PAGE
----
Information about out about visible ISS and shuttle passes at your location is available from heavens-above.

The ground track of ISS with its current position - The dashed part of the orbit path shows where the satellite is in the earths shadow, and the full part is where it is sunlit - Source: Heavens-Above.com

The ground track of ISS with its current position - The dashed part of the orbit path shows where the satellite is in the earth's shadow, and the full part is where it is sunlit - Source: Heavens-Above.com

The ground track of Space Shuttle Discovery with its current position - The dashed part of the orbit path shows where the orbiter is in the earths shadow, and the full part is where it is sunlit - Source: Heavens-Above.com

The ground track of Space Shuttle Discovery with its current position - The dashed part of the orbit path shows where the orbiter is in the earth's shadow, and the full part is where it is sunlit - Source: Heavens-Above.com

Endeavour is ready for another ride

June 12, 2009 13:24 by scibuff

If everything goes according to plan, the Space Shuttle Endeavour will take off from Pad 39A at the Kennedy Space Center (KSC) in Florida tomorrow at 11:17:15 UTC on its 23rd mission – the 10th to the International Space Station (ISS). Seven crew members of STS-127 commanded by NASA veteran Mark Polansky (STS-98, STS-116) will stay in space for 15 Days 16 Hours and 59 Minutes and land at the KSC at 16:16 UTC on June 29. Mission specialists Dave Wolf, Chris Cassidy, Tom Mashburn and Tim Kopra will combine for 31 hours and 45 minutes during 5 planed spacewalks (EVA).

The crew of STS-127 - Source: NASA

The crew of STS-127 - Source: NASA

Julie Payette (STS-96) will return to the ISS after 10 years as a mission specialist operating the Shuttle Remote Manipulator System (SRMS) aka Canadarm (Canadarm 1) and the Mobile Servicing System (MSS), better known by its primary component Canadarm2. In a meeting of generations, Julie Payette and Robert Thirsk (55) of Expedition 20, a member of the Canadian Space Agency (CSA) committee which selected her from a pool of 5,330 applicants, will be the first two Canadian astronaut in space at the same time.

Patch commemorating Julie Payette's participation in STS-127 to the ISS. The patch features an image of the Earth taken from space with a robotic arm that spells out the astronaut's name in electronic circuitry - Source: NASASpaceFlight.com

Patch commemorating Julie Payette's participation in STS-127 to the ISS. The patch features an image of the Earth taken from space with a robotic arm that spells out the astronaut's name in electronic circuitry - Source: NASASpaceFlight.com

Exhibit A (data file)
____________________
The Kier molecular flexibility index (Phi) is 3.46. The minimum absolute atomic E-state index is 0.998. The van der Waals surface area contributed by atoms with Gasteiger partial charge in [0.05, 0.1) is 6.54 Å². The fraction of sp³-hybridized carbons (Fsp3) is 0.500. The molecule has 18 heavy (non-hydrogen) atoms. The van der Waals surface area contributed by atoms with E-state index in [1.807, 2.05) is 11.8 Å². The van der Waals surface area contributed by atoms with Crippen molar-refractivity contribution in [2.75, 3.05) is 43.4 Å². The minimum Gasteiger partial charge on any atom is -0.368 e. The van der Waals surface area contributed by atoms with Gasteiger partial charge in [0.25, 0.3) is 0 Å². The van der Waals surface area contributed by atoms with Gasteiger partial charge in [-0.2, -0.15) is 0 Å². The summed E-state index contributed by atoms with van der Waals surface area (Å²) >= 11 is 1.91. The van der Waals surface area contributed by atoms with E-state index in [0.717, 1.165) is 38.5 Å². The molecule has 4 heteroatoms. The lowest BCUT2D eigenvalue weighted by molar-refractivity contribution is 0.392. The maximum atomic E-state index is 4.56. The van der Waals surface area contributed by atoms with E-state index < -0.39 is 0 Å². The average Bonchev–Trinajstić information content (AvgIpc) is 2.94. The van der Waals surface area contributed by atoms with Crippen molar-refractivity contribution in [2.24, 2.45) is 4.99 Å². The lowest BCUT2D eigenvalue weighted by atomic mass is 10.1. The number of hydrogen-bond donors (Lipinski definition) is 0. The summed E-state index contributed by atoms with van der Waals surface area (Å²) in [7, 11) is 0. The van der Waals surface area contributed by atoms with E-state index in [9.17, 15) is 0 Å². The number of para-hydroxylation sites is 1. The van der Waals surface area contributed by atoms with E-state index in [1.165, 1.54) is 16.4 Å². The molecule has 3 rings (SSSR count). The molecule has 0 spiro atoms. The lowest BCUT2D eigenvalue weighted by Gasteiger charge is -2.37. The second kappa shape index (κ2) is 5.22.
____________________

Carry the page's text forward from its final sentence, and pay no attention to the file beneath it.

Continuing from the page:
STS-127 will be the first spaceflight for the shuttle pilot Doug Hurley and mission specialists Christopher Cassidy, Tom Marshburn and Tim Kopra. Mission specialist Dave Wolf has never flown the shuttle but has spent 128 says aboard the Russian space station MIR. Koichi Wakata (STS-119) of the Japan Aerospace Exploration Agency will return to Earth and Tim Kopra will join the crew of Expedition 20 as a flight engineer where he will remain until August when Nicole Stott of STS-128 will take his place.

Pressurized Module of the Japanese Experiment Module (JEM) "Kibo" seen at Mitsubishi Heavy Industries in Nagoya, Japan - Source: NASDA

Pressurized Module of the Japanese Experiment Module (JEM) "Kibo" seen at Mitsubishi Heavy Industries in Nagoya, Japan - Source: NASDA

The mission will deliver to the station 2 modules of the Japanese Kibo (means “hope”) complex where science experiments will be exposed to the extreme environment of space. The rest of the payload consists of the ICC-VLD to provide heater power and electrical connections for the Orbital Replacement Units (ORU’s), the Atmosphere Neutral Density Experiment’s (ANDE) two microsatellites to gather data on the density and the composition of Low-Earth Orbit (LEO) atmosphere and finally, the Dual RF Astrodynamic GPS Orbital Navigator Satellite (DRAGONSat) to collect GPS data on autonomous spacecraft rendezvous and docking capabilities. The Shuttle carries also a resupply of water, food and oxygen for the station.

One of the STS-127 Detailed Test Objectives (DTO’s) is to perform a series of tests to investigate the DragonEye laser navigation sensor, SpaceX’s Dragon vehicles will use on approach to the ISS. NASA’s Commercial Crew and Cargo Program Office (C3PO) – yes, it really is C3PO – is financing the experiment for SpaceX, a space transportation startup company, in NASA’s effort to stimulate a commercial market for spaceflight services. The SpaceX Dragon should be capable of carrying seven people or a smaller crew with cargo to the ISS.